Live! A Radio Show for the Arts



Live! is a brand new radio show for the Birmingham Arts/Comedy/Music/Culture scene, and it premiers on February 4th at 7pm on 107.5 Switch Radio.

The ethos of Live! is to expose local talent in the arts/music/comedy fields, and also to advertise cultural events around the city. Live! needs committed individuals who can help to organise, present, produce, edit, contribute, and take it forward. We also need musicians/comedians/performers to appear on the show.

If you’d like to be involved, and to get on the radio, please call me on: 07793208938.

There is a meeting for those interested in producing/running the show this Saturday:

Live! Production Meeting
6pm – Saturday 11th January – 2014
Outside The Old Joint Stock

If you intend to attend, please RSVP to

Please join our page for updates:

Article on Created in Birmingham about the show:

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When Computers Attack

when-computers-attack-2 When Computers Attack. #2/9. Self-portraits. 2013.

On the night of 15th October 2013, Jonathan Doe went missing from his suburban home.  His current whereabouts are unknown.  The only evidence from that night is this sequence of images recovered from Doe’s beloved laptop by his family. Contains mild peril.


Update: A further piece of evidence has been extracted from the laptop. Initially disregarded, the following video was found to be timestamped between the third and fourth images in the sequence:


Enter The Computer. Activated self-portrait. 2013


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Of Unrest


Of Unrest, C-Type Combination, 2011/2013



Even a ‘bad’ photograph has temporal/spatial ergo historical/historic data that ceases existence when it is dragged to the recycle bin.

8th/9th/10th July 2011 – the streets of Birmingham were subject to unrest precipitated by the shooting of a man in London. After two and a bit days of photography in a city in tumult, the result was a small series of images, along with a number of leftover images deemed ‘lacking in functional value’.

If results don’t match up to intent, one can feel compelled to banish the evidence to the great digital trash-heap in the clouds. Leftovers that do not fit the main series – they lack content or context, are blurred, are under/overexposed, are grainy as a pointillist daub.

Looking at rejected images from those days of unrest, peripatetic moments jump out that seem worthy of record: A group of teenagers and men ransacking The Barton Arms pub before firing a handgun at police.  Grainy, sodium-lit images of these hooded figures mid-mania portray a particular moment from an individual perspective, making unique records of the event, but not objects of functional value.

In an effort to salvage functional value from these images, a process of image combination – comparable to a journalist amalgamating manifold sources – was developed. These combinations attempt to strengthen and subvert the solitary originals. They tell of events that did and did not happen.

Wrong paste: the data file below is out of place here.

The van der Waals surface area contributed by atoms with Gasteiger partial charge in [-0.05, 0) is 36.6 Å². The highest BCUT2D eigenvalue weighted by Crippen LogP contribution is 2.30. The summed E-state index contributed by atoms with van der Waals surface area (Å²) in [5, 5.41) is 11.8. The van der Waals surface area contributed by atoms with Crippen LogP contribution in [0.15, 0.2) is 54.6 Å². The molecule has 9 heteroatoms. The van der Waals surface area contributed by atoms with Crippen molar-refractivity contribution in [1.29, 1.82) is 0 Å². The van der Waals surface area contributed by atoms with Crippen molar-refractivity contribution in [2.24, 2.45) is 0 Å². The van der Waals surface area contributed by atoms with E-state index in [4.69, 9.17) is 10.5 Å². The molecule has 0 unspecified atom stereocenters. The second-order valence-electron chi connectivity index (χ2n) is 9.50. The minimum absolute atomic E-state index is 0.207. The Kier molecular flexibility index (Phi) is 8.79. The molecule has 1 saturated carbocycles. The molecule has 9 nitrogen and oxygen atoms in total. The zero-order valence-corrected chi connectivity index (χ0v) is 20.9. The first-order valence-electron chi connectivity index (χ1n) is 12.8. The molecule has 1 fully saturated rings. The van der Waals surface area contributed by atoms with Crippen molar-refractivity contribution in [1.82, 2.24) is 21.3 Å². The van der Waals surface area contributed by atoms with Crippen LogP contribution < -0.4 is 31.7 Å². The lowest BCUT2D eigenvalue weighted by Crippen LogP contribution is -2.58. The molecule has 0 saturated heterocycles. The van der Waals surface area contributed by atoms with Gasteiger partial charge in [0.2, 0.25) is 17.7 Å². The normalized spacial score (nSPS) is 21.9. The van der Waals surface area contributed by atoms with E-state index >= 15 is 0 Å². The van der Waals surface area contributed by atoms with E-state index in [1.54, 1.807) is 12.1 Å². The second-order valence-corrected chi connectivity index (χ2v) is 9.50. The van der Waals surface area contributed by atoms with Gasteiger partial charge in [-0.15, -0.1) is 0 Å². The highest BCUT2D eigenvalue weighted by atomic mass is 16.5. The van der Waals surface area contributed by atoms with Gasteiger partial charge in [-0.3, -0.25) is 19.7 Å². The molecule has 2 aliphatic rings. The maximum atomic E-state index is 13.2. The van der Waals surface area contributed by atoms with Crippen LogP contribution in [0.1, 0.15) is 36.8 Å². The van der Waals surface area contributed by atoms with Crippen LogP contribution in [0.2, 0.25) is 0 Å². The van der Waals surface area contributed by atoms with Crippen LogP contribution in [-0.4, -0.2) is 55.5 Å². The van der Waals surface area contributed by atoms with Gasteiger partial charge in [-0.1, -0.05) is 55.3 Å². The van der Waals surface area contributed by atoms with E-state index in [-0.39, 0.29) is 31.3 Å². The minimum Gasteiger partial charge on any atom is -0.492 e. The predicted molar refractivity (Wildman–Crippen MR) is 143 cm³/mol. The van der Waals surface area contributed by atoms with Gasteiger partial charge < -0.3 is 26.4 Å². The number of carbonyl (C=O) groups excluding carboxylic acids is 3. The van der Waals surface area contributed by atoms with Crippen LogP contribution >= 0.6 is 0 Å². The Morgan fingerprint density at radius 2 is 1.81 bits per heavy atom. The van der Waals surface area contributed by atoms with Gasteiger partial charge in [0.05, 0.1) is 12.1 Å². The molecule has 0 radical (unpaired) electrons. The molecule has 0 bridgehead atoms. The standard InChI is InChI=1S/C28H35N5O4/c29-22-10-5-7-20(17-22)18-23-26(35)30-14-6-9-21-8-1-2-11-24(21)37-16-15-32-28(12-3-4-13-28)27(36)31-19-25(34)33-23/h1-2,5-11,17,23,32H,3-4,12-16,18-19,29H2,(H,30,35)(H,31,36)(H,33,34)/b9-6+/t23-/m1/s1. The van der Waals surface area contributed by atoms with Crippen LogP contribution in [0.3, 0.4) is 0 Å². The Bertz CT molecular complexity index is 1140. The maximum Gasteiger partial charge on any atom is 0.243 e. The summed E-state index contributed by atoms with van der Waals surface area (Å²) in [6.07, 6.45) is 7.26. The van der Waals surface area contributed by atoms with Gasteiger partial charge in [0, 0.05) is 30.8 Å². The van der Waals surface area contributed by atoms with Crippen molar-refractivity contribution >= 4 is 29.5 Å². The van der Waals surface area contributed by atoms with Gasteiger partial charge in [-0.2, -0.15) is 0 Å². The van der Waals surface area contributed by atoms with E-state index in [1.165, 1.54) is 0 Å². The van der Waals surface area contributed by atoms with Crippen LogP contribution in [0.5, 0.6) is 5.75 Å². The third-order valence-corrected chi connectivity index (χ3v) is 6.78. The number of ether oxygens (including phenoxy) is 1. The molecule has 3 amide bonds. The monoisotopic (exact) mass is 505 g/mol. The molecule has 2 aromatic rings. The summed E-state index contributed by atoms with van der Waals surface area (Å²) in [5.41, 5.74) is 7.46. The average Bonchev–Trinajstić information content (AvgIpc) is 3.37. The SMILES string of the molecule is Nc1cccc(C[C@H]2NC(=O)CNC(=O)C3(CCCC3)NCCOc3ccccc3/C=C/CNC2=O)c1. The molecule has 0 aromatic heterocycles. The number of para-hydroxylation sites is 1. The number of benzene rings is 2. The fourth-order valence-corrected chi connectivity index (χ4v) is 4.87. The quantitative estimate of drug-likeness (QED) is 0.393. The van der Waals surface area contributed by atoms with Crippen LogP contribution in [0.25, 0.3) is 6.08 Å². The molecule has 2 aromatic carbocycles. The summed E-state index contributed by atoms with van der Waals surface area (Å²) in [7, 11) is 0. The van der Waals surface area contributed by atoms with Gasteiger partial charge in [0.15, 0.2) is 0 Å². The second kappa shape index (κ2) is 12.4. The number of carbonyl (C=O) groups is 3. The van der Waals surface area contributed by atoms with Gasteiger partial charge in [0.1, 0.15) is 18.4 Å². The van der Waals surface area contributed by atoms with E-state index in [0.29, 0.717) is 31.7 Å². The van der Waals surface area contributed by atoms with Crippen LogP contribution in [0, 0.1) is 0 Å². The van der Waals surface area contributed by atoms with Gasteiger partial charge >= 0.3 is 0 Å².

Further, the process is an attempt-to-express and an attempt-to-resolve dichotomous thoughts experienced during the events – on one hand the adrenalin; fascination at the visible playing-out of events – on the other, anticipatory angst; the witnessing of an apparent crumbling of societal foundations; bewilderment from the sheer chaotic surreality of it all.

As the saying goes: ‘It was like something off the telly.’



PS Upon completion of this article I switched on the telly to be immediately greeted with a programme about ‘Operation Mincemeat’ – a 1943 British Naval Intelligence operation that aided in convincing German high command that Allied forces planned to invade Greece and Sardinia, rather than Sicily. In its execution, the operation required the dead body of a suicide victim to be dropped in the sea off Spain by a British sub – his pockets filled with documents created by MI5 that falsely substantiated his identity as a British Navy officer, and delivered strategic plans (peppered with misinformation) along with a fake love letter and photo from his ‘sweetheart.

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Never Again Seen

Never Again Seen #1

Never again seen #1, C-Type Double Exposure, 2013

A drawing hung above a bed in the spare room of my childhood home. In it, dark knitted branches were silhouetted against a bright night sky and burnt through by the cold disc of the moon. I found the drawing mystifying and slightly ominous, yet remember it now with nostalgia.

My grandmother always slept in that bed when she came to visit.

These photographs were taken at Loch Duntelchaig, near Loch Ness; A place we loved.


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Nano Sculpture


The Perfect Match, Willard Wigan MBE

If you’re unfamiliar with his work, WW is foremost among a tiny cadre of individuals that are able to sculpt the microscopic by hand. His smallest pieces – measured in microns – are displayed within the eye of a needle or on the head of a pin or match.

I’ve worked with Willard for a few years now… He truly is a unique personality and an unnaturally gifted craftsman. This is just a small selection of the works I’ve photographed for him.

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